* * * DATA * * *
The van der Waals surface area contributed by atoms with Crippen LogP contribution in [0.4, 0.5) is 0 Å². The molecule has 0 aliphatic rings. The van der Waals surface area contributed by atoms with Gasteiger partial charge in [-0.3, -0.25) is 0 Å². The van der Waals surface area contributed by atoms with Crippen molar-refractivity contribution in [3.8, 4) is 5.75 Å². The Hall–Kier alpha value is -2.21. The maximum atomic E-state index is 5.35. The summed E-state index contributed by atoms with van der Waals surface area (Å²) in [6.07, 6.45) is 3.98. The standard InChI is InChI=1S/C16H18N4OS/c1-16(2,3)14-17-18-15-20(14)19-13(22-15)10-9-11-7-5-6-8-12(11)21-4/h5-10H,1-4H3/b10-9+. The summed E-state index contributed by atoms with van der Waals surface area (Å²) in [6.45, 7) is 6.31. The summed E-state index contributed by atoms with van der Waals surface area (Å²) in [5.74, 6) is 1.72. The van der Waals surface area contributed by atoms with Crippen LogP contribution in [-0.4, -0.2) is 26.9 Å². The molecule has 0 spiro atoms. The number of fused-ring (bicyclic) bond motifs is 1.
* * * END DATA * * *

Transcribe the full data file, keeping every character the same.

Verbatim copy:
The van der Waals surface area contributed by atoms with Crippen LogP contribution in [0.4, 0.5) is 0 Å². The molecule has 0 aliphatic rings. The van der Waals surface area contributed by atoms with Gasteiger partial charge in [-0.3, -0.25) is 0 Å². The van der Waals surface area contributed by atoms with Crippen molar-refractivity contribution in [3.8, 4) is 5.75 Å². The Hall–Kier alpha value is -2.21. The maximum atomic E-state index is 5.35. The summed E-state index contributed by atoms with van der Waals surface area (Å²) in [6.07, 6.45) is 3.98. The standard InChI is InChI=1S/C16H18N4OS/c1-16(2,3)14-17-18-15-20(14)19-13(22-15)10-9-11-7-5-6-8-12(11)21-4/h5-10H,1-4H3/b10-9+. The summed E-state index contributed by atoms with van der Waals surface area (Å²) in [6.45, 7) is 6.31. The summed E-state index contributed by atoms with van der Waals surface area (Å²) in [5.74, 6) is 1.72. The van der Waals surface area contributed by atoms with Crippen LogP contribution in [-0.4, -0.2) is 26.9 Å². The molecule has 0 spiro atoms. The number of fused-ring (bicyclic) bond motifs is 1.